Friday, May 10, 2013

Cadillac Coincidence (?)

This is a screen shot (the best I could do at capturing a still image) of the 2008 movie, Cadillac Records.  What I want you to notice is the ceramic lattice wall that serves at the backdrop of the music stage on this movie set of the 1947 Chicago Club, Macomba Lounge.  I've done some very little internet research and I found that a reproduction set of the club was built in New Orleans, but not much more.  Attention Mr. Nicolas Locke (Art Director), if you're out there - I would very much like to know about your research and set construction!  

You: Seriously, though what does this have to do with anything?

Me: Patience, this is Blogger, not Tumblr . . . bear with me.

I came across this movie scene about one month after I had just spent an intense ten weeks casting and building with this same oriental window form.  My initial plan was to build with this form much like you see here in the movie, however constraints of time and logistics sent me down another kind of building path.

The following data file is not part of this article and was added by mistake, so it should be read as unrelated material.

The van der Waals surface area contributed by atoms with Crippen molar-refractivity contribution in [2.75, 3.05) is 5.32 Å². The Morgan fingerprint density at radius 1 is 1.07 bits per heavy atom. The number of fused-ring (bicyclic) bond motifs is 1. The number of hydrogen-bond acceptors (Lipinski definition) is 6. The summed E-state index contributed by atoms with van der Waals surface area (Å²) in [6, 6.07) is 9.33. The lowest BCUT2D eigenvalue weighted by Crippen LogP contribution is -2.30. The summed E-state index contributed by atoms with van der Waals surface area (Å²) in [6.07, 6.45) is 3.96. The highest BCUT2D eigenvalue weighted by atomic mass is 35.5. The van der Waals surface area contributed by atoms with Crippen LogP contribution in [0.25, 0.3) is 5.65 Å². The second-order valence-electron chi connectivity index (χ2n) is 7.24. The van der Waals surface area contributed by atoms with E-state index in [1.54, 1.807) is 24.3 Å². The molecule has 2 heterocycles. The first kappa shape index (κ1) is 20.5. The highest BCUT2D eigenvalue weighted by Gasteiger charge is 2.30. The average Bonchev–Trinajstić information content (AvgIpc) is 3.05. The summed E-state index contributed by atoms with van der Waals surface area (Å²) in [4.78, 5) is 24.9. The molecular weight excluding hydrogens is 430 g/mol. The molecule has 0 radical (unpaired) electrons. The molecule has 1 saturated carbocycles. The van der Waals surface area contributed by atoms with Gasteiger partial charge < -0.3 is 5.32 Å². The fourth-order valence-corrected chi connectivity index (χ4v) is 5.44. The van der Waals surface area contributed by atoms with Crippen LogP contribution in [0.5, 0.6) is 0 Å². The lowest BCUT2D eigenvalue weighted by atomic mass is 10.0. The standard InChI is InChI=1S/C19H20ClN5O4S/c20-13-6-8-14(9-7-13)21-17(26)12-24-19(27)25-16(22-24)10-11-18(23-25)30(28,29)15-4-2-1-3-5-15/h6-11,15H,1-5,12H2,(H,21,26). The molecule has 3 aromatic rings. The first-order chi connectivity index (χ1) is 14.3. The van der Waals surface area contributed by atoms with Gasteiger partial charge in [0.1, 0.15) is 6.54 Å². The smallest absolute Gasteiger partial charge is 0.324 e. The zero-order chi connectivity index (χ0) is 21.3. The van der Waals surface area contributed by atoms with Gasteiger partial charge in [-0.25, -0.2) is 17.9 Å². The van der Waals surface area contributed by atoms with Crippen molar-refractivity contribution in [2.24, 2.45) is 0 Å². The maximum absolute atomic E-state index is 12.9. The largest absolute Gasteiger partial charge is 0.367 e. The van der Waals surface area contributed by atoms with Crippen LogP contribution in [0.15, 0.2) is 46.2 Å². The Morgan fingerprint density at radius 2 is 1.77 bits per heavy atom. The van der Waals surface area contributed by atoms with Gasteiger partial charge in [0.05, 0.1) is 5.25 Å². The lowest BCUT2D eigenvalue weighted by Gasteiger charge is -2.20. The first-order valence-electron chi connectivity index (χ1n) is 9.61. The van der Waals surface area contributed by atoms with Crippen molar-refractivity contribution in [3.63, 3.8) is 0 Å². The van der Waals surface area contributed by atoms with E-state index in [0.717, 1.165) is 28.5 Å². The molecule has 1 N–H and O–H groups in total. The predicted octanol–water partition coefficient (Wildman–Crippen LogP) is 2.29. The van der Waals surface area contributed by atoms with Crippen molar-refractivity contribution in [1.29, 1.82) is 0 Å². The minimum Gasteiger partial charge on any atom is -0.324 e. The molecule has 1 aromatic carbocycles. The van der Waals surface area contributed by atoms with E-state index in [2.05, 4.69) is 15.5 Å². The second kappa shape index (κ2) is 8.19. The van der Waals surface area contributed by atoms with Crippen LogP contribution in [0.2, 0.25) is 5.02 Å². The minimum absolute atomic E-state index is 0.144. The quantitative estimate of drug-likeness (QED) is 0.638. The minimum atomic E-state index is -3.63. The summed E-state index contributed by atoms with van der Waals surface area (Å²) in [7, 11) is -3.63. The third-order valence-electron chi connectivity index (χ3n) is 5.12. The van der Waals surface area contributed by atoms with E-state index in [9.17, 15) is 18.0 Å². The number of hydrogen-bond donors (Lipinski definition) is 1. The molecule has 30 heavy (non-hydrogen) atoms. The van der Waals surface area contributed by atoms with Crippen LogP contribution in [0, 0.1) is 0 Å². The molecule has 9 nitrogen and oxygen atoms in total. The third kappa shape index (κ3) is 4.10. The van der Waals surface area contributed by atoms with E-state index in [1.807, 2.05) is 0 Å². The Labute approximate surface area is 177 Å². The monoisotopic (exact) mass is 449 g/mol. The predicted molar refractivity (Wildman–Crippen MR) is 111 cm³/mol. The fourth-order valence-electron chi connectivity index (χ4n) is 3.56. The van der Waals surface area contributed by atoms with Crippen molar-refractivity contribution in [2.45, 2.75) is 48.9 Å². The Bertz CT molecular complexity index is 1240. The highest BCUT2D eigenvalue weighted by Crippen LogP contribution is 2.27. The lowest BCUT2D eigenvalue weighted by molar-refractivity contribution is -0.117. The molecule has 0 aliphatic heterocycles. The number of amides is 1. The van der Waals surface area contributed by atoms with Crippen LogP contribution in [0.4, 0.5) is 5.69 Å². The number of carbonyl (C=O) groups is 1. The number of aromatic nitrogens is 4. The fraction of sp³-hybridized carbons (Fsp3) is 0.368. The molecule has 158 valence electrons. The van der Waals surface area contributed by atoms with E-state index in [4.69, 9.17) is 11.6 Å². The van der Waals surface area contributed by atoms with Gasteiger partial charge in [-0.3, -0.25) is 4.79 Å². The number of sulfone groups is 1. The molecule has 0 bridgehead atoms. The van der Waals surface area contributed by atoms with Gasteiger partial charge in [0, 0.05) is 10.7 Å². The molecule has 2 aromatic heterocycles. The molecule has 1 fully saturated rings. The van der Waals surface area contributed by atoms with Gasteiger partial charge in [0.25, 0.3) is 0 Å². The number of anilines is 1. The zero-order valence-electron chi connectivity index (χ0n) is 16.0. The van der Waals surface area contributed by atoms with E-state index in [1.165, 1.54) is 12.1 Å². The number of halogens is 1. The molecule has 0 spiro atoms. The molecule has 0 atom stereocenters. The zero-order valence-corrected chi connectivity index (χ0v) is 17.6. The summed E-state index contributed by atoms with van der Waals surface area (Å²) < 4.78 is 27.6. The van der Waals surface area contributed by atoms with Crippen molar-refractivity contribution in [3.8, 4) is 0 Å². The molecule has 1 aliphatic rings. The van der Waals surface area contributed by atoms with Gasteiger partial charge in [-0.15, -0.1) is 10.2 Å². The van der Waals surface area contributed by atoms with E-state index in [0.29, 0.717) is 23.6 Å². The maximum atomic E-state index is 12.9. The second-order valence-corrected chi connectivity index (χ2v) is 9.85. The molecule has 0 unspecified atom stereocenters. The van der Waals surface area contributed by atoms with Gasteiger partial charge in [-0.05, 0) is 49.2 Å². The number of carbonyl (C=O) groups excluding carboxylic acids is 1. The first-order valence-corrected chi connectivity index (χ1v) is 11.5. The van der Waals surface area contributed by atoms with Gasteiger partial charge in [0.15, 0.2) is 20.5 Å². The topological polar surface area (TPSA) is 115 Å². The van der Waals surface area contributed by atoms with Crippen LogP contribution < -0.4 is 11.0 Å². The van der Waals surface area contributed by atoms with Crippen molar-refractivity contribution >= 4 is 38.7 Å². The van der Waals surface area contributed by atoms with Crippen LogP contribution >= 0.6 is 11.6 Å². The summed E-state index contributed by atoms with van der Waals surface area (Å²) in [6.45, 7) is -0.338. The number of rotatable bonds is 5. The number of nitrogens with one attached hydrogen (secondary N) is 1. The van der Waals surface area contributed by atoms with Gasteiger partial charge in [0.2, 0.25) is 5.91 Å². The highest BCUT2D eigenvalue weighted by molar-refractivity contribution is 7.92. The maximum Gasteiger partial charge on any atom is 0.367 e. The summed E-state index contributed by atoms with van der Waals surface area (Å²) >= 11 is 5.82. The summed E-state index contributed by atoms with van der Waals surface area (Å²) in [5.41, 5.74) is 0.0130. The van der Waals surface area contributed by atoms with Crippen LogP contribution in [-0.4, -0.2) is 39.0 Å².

You: I'm relatively certain that the only significance here is a kind of eerie coincidence.

Me: Maybe true, be let me tell you the story and show you the work anyway? [flutters eyelashes, smiles adoringly]

I purchased the original window object in Taiwan.  It's sort of a staple in aging architectural structures in the Taipei area that involve traditional elements.  A Taiwanese ceramics factory still produces these windows in two sizes and two glaze colors: amber and turquoise.   This is the typical catalyst for my work: scavenging for dated, but beautiful and intriguing forms in which I can see the potential for building, deconstructing, or re-inventing through my skills as a ceramist. Here (to cite their validity as a historic object) they are as part of a permanent educational exhibition at the New Taipei City Yingge Ceramics Museum, Taipei, Taiwan:

As with all the objects I cast, this one began to reveal its complex curves and negative spaces through the mold-making process, but when I was able to finally slip-cast the forms in clay, studio time got really fun.  I've included a slide show of this process, and below that, some images of the final work.


You: Cool.

Me: Yeh, less than 400 words, thank you, you can go back to Facebook now.